I will freely admit that it’s entirely possible my son’s eczema was triggered by anxiety more than anything, and he just needed to settle into his school routine and get a better hang of potty training (we had a rough go with it, which I won’t go into here) — and once that was done the eczema went away by itself. Another working theory we have is that possibly Play-Doh was contributing to his rash. Since we started this schedule in early December, he’s only had one rash, and the only thing we could think that we’d done differently that day was that he was playing with Play-Doh. (When the rash started, he was HUGELY into Play-Doh, and while we’d often make it from scratch, at that point I had bought him most of the Chuck & Friends Play-Doh set, where each toy came with several jars of Play-Doh, which he obsessively played with.) He wasn’t playing with Play-Doh much in the fall, though — and at his school they make their own — so at this point it’s just a suspected sensitivity.

Another thing I’ll note for other eczema parents is that there are other routes that I didn’t go down because my son’s rash went away. I haven’t tried soap nuts (here’s Hellobee’s post on soap nuts) instead of washing detergent (we use Seventh Generation Free and Clear) or wet wraps or bleach baths (although I was ready to try salt baths after the Florida trip!), to say nothing of an elimination diet.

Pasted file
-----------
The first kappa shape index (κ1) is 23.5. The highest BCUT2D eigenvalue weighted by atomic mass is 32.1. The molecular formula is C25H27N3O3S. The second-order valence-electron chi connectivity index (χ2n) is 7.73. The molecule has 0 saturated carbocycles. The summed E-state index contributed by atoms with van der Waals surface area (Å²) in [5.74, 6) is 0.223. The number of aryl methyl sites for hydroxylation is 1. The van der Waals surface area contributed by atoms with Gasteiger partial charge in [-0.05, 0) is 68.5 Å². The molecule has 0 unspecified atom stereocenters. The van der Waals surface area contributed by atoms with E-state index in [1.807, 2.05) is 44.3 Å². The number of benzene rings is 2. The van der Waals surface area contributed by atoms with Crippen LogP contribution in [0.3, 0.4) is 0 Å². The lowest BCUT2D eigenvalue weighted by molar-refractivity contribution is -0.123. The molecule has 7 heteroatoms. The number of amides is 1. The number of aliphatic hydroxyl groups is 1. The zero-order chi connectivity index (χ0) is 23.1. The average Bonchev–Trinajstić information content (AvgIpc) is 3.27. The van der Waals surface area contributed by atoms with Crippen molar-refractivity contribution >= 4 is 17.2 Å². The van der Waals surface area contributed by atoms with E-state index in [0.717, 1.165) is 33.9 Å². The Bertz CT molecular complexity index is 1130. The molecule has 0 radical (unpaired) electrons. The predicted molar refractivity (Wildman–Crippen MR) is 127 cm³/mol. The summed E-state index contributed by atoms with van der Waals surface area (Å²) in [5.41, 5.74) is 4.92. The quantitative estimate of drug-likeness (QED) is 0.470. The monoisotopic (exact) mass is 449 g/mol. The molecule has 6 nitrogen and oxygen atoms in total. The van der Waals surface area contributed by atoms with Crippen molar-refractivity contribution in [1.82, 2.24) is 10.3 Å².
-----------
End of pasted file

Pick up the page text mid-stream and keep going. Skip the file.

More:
Ladies, do you have any experience with eczema? Do you have any tips on how to find eczema-friendly clothing for kids, or any other eczema tips to share?  It seems like a growing problem  so I thought I’d post my own experience here…


  1. Anonymous says:

    The links for the products in bullet point one are missing. I’m interested in the Cerave baby wash and would be happy to use your affiliate link.

  2. AnotherAnon says:

    This is a great topic. I felt really lost as a first time mom when we found out our son had eczema. What helped: switching to cotton pjs from fleece, using Tide Free and Gentle (or generic brand equivalent), drastically reducing the number of baths he took (like maybe twice a week), using cerave eczema lotion after baths and every other day. He had a pretty mild case that cleared up around the 12 month mark, thankfully. He still has sensitive skin though. We tried a bleach bath once and it seemed to help, but it also made me nervous putting bleach in his (already chlorinated) bath water so we didn’t do that often.

  3. Anonymous says:

    Cerave destroys my skin (makes me look like one of the 1 star review pics on Amazon.) Always amazes me that it works for other people.

  4. Shortie says:

    My daughter’s derm gave us a prescription for a skin lotion with a high concentration of ceramides for her eczema. Higher concentration than what’s in cerave. He also recommended the bleach bath a way to prevent bacterial infection in the rash. For my DD (age 6), summer with sweating and sunscreen is the bad time of year. This year she contracted molluscum, probably because of the disrupted skin barrier from the eczema.

  5. I’m one of those people who eczema stuck with into adulthood. I can’t even wear eyeshadow and cook with nitrile gloves to avoid the extra handwashing. Sunscreen used to be HUGE issue for me. I like to do a lot of things outdoors and in water. I struggled for years to find a sunscreen that worked, was waterproof, didn’t irritate my skin, and didn’t make me look like I painted my skin white. I recently found All Good sunscreen for kids on Amazon, and it’s the holy grail. I spent a week at the beach using it with no sunburn, no rash. I even used it on my face without breaking out. It’s reasonably priced and goes on really smoothly too.